Friendly Fire by Gavin G Smith

Rating 8.0/10
Packed with action, from space battles with pirates to the Fast and the Furious style truck heists, gun battles and cyber duels.

‘Never popular in high school. Steal a prison barge and suddenly everyone wants to know me.’

Miska’s first outing with her legion was FUBAR, but most of them managed to make it out okay (ish). They might even come out ahead if she can sell the stolen spaceship in Maw City, making the whole thing a resounding success. She only had to explode a few heads after all. But now she’s been given another job by her FBI contact: find the possible alien artefact on Barney Prime and keep it away from Mars. Easy peasy. Except nobody knows what it is or what it does, it’s currently in unknown hands, but undoubtedly well guarded, somewhere in New Verona, home city of the Mafia boys she has collared, and on top of all that, she has a significant bounty on her head. Oh, and a warrant out for her arrest. Nobody said this was going to be easy…

Just like the first in the book series, it takes a while to get into the story. Not for the action to get going, that’s page one material, but for the mind to adjust to all the vocabulary and technological innovations. Perhaps that’s more a personal issue, as I don’t read as much military sci-fi, but both books are dense with futuristic detail, especially equipment specifications and mechanical and human augmentations. The immersion might come slowly, but once you’re there, all this added information grounds the story with layered authenticity, each detail normalising a world filled with useable tech. What’s more, this instalment doesn’t suffer as much from over explanation, the jargon expanded upon within the flow of the story rather than on top of it. It is packed with action, from space battles with pirates to Fast and Furious style truck heists, gun battles and cyber duels. 

It only leaves a little space for character development, but it is there. This is especially the case for Miska. She does much less talking about how much of a badass she is and much more proving. I could have done without her obsessing about the Ultra, but the wish fulfilment sexuality has been turned down at least. She’s starting to connect with the men she has enslaved, seeing them as more than just throwaway items. Of course, she thinks that one of them might be responsible for her father’s death, so she can’t just kill them all unless she’s prepared for the possibility that she might never know who did it. But even this slight alteration in her outlook makes her enslavement of them all the more insupportable. The morality of it has always been questionable, but the idea was that she didn’t care. Whatever necessary to fulfil her goals. Now, her claims to have no conscience seem to be an attempt to convince herself as much as those under her command. It’s reflected in their responses to her too. The ethics of their situation is raised repeatedly throughout the story, with characters highlighting their enslavement and the limits of what they’re prepared to do to remain alive. Slowly, slowly, members of the team are being fleshed out and given more motivation for action than simply avoiding death by head detonation. Suddenly, there’s more negotiation and more definitive lines drawn as it becomes clear each person has their own notions about personal morality, which the threat of death will not overcome. Each compromise might seem practical, but it’s also emotional. Miska is changing. Of course, she’s still an arsehole, willing to kill anyone not on her team who gets in the way as well as those on the team who pose a threat, and they still want to kill her, they’re bad guys, plotting escape is what they do. It’s becoming a whole new ball game- one that’s far more interesting to watch.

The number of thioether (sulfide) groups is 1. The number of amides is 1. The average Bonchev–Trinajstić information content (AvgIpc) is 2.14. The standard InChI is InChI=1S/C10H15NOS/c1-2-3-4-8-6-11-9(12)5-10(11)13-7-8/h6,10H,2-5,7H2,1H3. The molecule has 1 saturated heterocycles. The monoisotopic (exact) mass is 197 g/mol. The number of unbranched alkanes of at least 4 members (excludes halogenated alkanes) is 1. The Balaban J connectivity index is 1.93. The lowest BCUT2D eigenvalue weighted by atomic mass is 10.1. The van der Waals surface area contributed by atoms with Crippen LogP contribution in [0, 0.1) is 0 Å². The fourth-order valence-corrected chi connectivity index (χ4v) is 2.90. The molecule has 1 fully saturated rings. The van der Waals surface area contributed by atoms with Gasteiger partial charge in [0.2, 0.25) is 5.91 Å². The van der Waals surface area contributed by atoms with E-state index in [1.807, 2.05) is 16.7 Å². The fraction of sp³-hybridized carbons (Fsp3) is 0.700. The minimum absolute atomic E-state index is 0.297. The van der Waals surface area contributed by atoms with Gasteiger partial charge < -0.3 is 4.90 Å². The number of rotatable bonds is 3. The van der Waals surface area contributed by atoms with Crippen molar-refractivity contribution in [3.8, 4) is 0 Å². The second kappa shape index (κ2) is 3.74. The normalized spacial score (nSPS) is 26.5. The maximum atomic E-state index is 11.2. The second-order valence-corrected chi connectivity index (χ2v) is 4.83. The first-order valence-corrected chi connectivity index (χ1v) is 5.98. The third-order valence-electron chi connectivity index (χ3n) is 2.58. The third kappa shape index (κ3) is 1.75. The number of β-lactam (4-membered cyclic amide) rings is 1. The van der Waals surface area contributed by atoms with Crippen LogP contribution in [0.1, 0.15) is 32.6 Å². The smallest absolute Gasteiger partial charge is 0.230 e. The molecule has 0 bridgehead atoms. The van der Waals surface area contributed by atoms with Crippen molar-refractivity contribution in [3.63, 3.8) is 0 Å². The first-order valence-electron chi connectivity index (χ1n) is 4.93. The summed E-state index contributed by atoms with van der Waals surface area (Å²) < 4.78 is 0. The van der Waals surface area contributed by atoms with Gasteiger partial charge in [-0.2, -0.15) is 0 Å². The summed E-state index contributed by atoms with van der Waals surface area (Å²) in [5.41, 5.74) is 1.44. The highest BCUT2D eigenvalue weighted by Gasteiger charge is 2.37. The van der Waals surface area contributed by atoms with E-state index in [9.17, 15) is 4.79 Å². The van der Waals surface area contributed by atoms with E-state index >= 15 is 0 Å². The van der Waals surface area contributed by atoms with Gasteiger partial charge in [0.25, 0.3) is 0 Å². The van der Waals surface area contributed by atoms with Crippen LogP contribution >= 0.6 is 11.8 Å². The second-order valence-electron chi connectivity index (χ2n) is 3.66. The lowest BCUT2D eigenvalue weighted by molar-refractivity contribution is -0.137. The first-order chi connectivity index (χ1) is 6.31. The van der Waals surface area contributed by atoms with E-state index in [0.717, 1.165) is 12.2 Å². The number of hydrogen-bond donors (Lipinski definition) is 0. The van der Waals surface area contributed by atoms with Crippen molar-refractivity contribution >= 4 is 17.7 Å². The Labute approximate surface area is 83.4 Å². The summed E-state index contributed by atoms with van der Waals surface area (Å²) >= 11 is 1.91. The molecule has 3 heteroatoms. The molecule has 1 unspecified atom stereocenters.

Just like Miska herself, this book is much less shouty, not trying too hard to impress. With all the noise dialled down, what comes through is the humour and detailed, dirty reality of this created world. Without a doubt, I’m hooked. This offering was significantly better than the first, in style, pacing, and character. Not only that, the hints for what’s to come signals a much larger scope than the investigation into Miska’s father’s murder or the goings on of a prison legion. The introduction of Classical mythology is a huge plus for me and poses so many questions: who is Pavor? Does the Owl signify what I think it does? And what happened with/in the artefact? I can’t tell you how excited I am to see the new team in action, too. We can rebuild him…. BRING. IT. ON.

ARC via publisher

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